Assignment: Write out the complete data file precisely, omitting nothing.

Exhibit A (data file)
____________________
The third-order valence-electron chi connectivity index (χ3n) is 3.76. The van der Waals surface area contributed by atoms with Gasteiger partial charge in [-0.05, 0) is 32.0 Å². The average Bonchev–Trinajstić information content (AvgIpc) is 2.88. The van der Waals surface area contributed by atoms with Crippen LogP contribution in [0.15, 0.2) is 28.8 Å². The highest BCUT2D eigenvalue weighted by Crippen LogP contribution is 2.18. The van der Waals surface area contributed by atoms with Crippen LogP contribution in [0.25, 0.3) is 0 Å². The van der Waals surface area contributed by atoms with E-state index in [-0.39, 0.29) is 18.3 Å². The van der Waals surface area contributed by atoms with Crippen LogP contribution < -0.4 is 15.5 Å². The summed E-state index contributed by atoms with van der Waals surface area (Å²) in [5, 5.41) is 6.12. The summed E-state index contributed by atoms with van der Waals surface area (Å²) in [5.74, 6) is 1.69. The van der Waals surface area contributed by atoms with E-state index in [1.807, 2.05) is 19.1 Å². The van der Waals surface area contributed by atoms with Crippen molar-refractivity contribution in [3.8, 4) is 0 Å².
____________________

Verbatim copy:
The third-order valence-electron chi connectivity index (χ3n) is 3.76. The van der Waals surface area contributed by atoms with Gasteiger partial charge in [-0.05, 0) is 32.0 Å². The average Bonchev–Trinajstić information content (AvgIpc) is 2.88. The van der Waals surface area contributed by atoms with Crippen LogP contribution in [0.15, 0.2) is 28.8 Å². The highest BCUT2D eigenvalue weighted by Crippen LogP contribution is 2.18. The van der Waals surface area contributed by atoms with Crippen LogP contribution in [0.25, 0.3) is 0 Å². The van der Waals surface area contributed by atoms with E-state index in [-0.39, 0.29) is 18.3 Å². The van der Waals surface area contributed by atoms with Crippen LogP contribution < -0.4 is 15.5 Å². The summed E-state index contributed by atoms with van der Waals surface area (Å²) in [5, 5.41) is 6.12. The summed E-state index contributed by atoms with van der Waals surface area (Å²) in [5.74, 6) is 1.69. The van der Waals surface area contributed by atoms with E-state index in [1.807, 2.05) is 19.1 Å². The van der Waals surface area contributed by atoms with Crippen molar-refractivity contribution in [3.8, 4) is 0 Å².